Monet P. Thomas talks to Maureen Langloss about the Big O

Guest editor Monet P. Thomas organized and ran the Big O Challenge, four stories from which she selected for publication in Issue 42 of Jellyfish Review. She speaks here to Maureen Langloss. If you want to read Maureen’s story, Pictures of Larry, go here.

 

How did you feel going into the Big O Challenge and how did you feel once the challenge was over?

I felt the same thing before the challenge as after: joy. Grateful to be included. I saw this challenge as a welcome and energizing break from the longer stories I was slogging through. I wanted to have fun, which is probably why my story ended up leaning toward humor and satire. My initial idea had been to go outside my comfort zone and write a serious CNF. But when I started writing it, I felt bored. Trapped. Nothing flowed. Once I shifted approach, the joy returned. Of course, I struggled with the draft and edits, as I always do. But it was incredibly invigorating to know that I would immediately get to share this piece with the supportive and receptive group you created. Ordinarily, when I finish a second or third draft, it languishes alone in my computer for months or even years.

 

The humor is really dark here. I found myself laughing, but also cringing, which is hard to pull off. How did you want humor to work in this piece?

There’s something funny about the dick pic — even the way the word sounds. Dick pic. I wanted to have fun with the ridiculousness of this form of sexual harassment, to let loose a bit, for the reader to let loose. I mean what do these dudes who send them even want? For the woman to swoon over their dicks? To be like, “Yeah, I’m so psyched to get with you because of your awesome cock?” I envisioned a satire in which the harasser finds a dream recipient, a recipient who would be thrilled by his advances.

But there is obviously also a serious, disturbing side to dick pic harassment. I wanted to pull the reader into the laughter and then make them very uncomfortable with those laughs — just like Larry becomes increasingly uncomfortable with the narrator’s behavior. I hoped the reader would chuckle at the naivete of this narrator, and yet also find it painful to laugh at her expense. It’s no mistake that Larry chose to prey on the most vulnerable woman, the woman experiencing loneliness and depression. He ultimately harms her in a deep, dark way. The end might feel a bit silly with the tuba. But I also intended it to be devastating. Similarly, I hoped the setting would provide a bit of gallows humor; it’s ironic that the harassment occurs at a feminist organization. The setting points to a terrible reality: women are not safe anywhere. Even in the spaces we think of as safe, as somehow sacred (like our literary community or the Supreme Court), there are sexual predators who seek to intimidate, harass, and harm us.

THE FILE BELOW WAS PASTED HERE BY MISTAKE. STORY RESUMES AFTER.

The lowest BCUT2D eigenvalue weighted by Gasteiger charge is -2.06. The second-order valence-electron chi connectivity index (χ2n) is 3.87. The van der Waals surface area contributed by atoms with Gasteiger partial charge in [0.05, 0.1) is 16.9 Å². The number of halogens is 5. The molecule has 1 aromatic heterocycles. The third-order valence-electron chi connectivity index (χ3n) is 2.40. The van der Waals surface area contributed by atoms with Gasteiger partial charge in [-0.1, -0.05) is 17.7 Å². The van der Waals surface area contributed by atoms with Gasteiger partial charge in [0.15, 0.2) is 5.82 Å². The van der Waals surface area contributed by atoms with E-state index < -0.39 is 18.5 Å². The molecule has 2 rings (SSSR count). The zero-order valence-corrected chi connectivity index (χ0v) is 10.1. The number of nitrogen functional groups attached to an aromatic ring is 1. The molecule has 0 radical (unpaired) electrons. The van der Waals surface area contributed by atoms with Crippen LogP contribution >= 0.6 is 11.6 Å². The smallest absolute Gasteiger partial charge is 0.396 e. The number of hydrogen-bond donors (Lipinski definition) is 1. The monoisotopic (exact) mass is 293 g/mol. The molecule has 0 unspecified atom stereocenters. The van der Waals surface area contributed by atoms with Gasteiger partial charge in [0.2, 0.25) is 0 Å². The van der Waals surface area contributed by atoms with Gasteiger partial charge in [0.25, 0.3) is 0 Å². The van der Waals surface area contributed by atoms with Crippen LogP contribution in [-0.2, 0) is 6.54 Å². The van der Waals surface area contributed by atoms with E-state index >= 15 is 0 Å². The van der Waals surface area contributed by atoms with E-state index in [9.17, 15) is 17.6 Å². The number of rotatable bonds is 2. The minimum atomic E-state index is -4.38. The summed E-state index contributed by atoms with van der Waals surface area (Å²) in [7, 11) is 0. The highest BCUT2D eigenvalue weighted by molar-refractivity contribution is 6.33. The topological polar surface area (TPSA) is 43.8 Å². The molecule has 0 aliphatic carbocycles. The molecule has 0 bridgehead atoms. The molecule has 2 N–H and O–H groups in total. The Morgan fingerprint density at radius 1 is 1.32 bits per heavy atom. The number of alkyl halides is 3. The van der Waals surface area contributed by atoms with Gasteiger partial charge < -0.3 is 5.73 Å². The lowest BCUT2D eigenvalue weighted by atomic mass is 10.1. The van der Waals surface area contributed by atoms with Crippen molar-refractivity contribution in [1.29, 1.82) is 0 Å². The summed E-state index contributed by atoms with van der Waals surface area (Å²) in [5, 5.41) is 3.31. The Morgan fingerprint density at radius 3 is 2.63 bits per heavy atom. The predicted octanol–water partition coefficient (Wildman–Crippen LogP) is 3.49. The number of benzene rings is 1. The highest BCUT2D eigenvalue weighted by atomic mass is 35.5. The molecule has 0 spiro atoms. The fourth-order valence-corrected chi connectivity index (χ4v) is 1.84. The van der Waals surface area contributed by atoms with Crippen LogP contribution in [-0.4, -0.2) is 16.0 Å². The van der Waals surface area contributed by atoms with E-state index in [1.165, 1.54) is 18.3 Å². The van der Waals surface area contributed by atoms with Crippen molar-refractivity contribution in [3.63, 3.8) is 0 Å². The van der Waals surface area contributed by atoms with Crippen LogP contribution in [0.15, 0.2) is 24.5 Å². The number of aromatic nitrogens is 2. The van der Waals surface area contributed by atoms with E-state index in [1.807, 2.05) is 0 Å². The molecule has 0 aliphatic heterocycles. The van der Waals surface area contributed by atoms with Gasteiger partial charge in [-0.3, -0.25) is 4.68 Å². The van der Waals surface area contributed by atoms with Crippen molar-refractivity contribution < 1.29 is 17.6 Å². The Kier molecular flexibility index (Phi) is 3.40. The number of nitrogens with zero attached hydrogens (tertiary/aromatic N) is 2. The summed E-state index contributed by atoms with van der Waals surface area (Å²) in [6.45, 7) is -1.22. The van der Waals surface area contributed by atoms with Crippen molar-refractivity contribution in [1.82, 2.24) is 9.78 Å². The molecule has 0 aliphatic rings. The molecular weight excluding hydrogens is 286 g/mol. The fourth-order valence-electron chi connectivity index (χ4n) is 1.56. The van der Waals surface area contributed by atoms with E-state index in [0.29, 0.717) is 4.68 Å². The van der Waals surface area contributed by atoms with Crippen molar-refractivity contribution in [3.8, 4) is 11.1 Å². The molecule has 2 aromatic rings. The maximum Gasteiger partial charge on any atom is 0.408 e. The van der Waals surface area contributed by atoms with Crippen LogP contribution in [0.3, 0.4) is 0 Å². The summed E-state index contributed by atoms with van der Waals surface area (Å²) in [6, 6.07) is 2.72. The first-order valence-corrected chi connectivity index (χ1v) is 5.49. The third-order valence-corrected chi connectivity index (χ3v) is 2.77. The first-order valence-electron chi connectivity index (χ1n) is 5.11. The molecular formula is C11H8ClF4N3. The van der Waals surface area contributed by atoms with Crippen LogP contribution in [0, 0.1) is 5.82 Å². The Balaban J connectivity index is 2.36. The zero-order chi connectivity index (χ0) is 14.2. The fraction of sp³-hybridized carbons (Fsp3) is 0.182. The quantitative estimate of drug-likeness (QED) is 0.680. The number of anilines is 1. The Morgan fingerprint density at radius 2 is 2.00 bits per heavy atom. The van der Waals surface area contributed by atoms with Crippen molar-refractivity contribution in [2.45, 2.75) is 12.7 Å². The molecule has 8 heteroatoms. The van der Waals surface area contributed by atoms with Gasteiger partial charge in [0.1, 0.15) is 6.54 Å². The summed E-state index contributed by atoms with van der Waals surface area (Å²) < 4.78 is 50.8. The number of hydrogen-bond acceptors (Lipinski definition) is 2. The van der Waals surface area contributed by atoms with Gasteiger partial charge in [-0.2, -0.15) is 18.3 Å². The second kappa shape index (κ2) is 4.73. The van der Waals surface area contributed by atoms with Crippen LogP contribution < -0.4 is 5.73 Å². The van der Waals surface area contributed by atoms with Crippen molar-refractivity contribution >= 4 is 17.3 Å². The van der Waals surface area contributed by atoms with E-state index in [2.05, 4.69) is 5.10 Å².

You really turned this scenario on its head, especially with the two confrontations we get with Larry and his response, which I won’t spoil for readers. Sex, or rather, an orgasm in this story is complicated. How do you think sex complicates our lives and our literature?

We loved our high school English teacher, Dr. Olive Ledlie with the carefully-cut fringe and the high-pitched, British accent, because she said the same thing about every book: “See, class? It all boils down to sex.” She was right that sex, intimacy, and desire are usually the unspoken current beneath plot and character development — and life itself. I think one of the reasons so many people love your challenges, Monet, is that they give us permission to speak about this unspoken current, to face sex down directly, head-on, balls-out, Dr. Ledlie-style.

Of course, as soon as I had your permission to write about orgasm, I found it impossible to write about it! At least not without fucking it up a bit. Awesome sex is great in real life, but in fiction, I think complicated sex is way more interesting. Even in real life, great sex can be elusive, and the act is slippery with danger. There’s the threat of physical pain, disappointment, harassment, abuse, rape, unwanted pregnancy, HIV, STD, emotional hurt, betrayal, lingering loneliness, your parents overhearing you, your kids overhearing you, accidental flatulence.

The physical experience of orgasm is supposed to be one of building tension and releasing it for pleasure. In my story, I did indeed want to turn the process on its head. Yes, the orgasm exists to build tension for the reader. But, sadly for my character, her orgasm is too complicated by the abusive relationship she is in to be the real release she needs/desires.

 

Pictures of Larry interview

 

Image (pinked): US National Archives No known copyright restrictions

 

Monet Patrice Thomas is the Interviews editor at The Rumpus. Her writing can be found online and in print. She currently lives and works in Beijing, China.

Maureen Langloss is a lawyer-turned-writer living in New York City. She serves as the Flash Fiction Editor at Split Lip Magazine. Her writing has appeared in Gulf CoastLittle FictionSonora ReviewThe JournalWigleaf, and elsewhere. Her work has been nominated for a Pushcart Prize, Best Small Fictions, and Best of the Net. Find her online at maureenlangloss.com or on Twitter @maureenlangloss.

 

 

 

 

 

 

 

 

 

 

 

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